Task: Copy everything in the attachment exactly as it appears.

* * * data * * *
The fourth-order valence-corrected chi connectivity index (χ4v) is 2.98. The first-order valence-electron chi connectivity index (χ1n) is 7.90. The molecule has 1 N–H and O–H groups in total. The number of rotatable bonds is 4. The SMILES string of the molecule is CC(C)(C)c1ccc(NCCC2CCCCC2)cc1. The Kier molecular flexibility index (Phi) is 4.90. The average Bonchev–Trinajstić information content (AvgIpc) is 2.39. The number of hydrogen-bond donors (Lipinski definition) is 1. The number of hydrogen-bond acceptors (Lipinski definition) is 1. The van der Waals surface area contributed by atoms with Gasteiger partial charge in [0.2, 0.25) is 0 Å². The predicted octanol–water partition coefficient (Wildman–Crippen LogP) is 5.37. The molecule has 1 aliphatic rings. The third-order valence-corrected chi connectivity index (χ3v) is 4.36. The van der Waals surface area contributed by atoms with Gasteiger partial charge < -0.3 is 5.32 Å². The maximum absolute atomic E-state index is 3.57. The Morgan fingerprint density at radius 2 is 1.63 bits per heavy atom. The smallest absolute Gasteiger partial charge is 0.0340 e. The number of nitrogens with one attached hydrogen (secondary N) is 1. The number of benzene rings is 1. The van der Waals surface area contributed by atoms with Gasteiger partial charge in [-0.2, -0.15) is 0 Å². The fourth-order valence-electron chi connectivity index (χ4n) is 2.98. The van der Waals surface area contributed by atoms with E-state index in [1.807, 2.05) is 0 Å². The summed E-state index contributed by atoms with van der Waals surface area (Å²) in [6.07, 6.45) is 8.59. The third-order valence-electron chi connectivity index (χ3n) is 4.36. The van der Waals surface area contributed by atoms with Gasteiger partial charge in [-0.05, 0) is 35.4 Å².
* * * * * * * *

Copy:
The fourth-order valence-corrected chi connectivity index (χ4v) is 2.98. The first-order valence-electron chi connectivity index (χ1n) is 7.90. The molecule has 1 N–H and O–H groups in total. The number of rotatable bonds is 4. The SMILES string of the molecule is CC(C)(C)c1ccc(NCCC2CCCCC2)cc1. The Kier molecular flexibility index (Phi) is 4.90. The average Bonchev–Trinajstić information content (AvgIpc) is 2.39. The number of hydrogen-bond donors (Lipinski definition) is 1. The number of hydrogen-bond acceptors (Lipinski definition) is 1. The van der Waals surface area contributed by atoms with Gasteiger partial charge in [0.2, 0.25) is 0 Å². The predicted octanol–water partition coefficient (Wildman–Crippen LogP) is 5.37. The molecule has 1 aliphatic rings. The third-order valence-corrected chi connectivity index (χ3v) is 4.36. The van der Waals surface area contributed by atoms with Gasteiger partial charge < -0.3 is 5.32 Å². The maximum absolute atomic E-state index is 3.57. The Morgan fingerprint density at radius 2 is 1.63 bits per heavy atom. The smallest absolute Gasteiger partial charge is 0.0340 e. The number of nitrogens with one attached hydrogen (secondary N) is 1. The number of benzene rings is 1. The van der Waals surface area contributed by atoms with Gasteiger partial charge in [-0.2, -0.15) is 0 Å². The fourth-order valence-electron chi connectivity index (χ4n) is 2.98. The van der Waals surface area contributed by atoms with E-state index in [1.807, 2.05) is 0 Å². The summed E-state index contributed by atoms with van der Waals surface area (Å²) in [6.07, 6.45) is 8.59. The third-order valence-electron chi connectivity index (χ3n) is 4.36. The van der Waals surface area contributed by atoms with Gasteiger partial charge in [-0.05, 0) is 35.4 Å².